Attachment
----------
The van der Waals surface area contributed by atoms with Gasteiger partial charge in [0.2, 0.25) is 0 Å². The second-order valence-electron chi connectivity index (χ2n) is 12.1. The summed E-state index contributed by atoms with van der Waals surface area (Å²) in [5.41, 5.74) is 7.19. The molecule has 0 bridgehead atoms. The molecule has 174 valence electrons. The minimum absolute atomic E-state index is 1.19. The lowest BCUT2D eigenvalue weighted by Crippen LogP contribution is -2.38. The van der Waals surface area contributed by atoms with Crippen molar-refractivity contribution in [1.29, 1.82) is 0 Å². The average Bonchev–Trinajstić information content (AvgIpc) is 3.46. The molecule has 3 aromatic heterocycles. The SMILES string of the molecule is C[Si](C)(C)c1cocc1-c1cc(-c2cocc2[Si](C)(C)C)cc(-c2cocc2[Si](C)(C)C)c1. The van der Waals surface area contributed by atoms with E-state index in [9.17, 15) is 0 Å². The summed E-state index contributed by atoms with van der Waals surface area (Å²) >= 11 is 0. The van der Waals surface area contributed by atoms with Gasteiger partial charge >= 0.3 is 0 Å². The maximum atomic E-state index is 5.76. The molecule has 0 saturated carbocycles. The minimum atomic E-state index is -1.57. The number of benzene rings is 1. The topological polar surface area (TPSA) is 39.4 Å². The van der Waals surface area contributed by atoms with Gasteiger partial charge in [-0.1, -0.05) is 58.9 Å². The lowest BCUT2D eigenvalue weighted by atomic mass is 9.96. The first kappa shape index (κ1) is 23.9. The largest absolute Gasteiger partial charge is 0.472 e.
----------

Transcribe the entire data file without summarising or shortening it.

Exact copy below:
The van der Waals surface area contributed by atoms with Gasteiger partial charge in [0.2, 0.25) is 0 Å². The second-order valence-electron chi connectivity index (χ2n) is 12.1. The summed E-state index contributed by atoms with van der Waals surface area (Å²) in [5.41, 5.74) is 7.19. The molecule has 0 bridgehead atoms. The molecule has 174 valence electrons. The minimum absolute atomic E-state index is 1.19. The lowest BCUT2D eigenvalue weighted by Crippen LogP contribution is -2.38. The van der Waals surface area contributed by atoms with Crippen molar-refractivity contribution in [1.29, 1.82) is 0 Å². The average Bonchev–Trinajstić information content (AvgIpc) is 3.46. The molecule has 3 aromatic heterocycles. The SMILES string of the molecule is C[Si](C)(C)c1cocc1-c1cc(-c2cocc2[Si](C)(C)C)cc(-c2cocc2[Si](C)(C)C)c1. The van der Waals surface area contributed by atoms with E-state index in [9.17, 15) is 0 Å². The summed E-state index contributed by atoms with van der Waals surface area (Å²) >= 11 is 0. The van der Waals surface area contributed by atoms with Gasteiger partial charge >= 0.3 is 0 Å². The maximum atomic E-state index is 5.76. The molecule has 0 saturated carbocycles. The minimum atomic E-state index is -1.57. The number of benzene rings is 1. The topological polar surface area (TPSA) is 39.4 Å². The van der Waals surface area contributed by atoms with Gasteiger partial charge in [-0.1, -0.05) is 58.9 Å². The lowest BCUT2D eigenvalue weighted by atomic mass is 9.96. The first kappa shape index (κ1) is 23.9. The largest absolute Gasteiger partial charge is 0.472 e.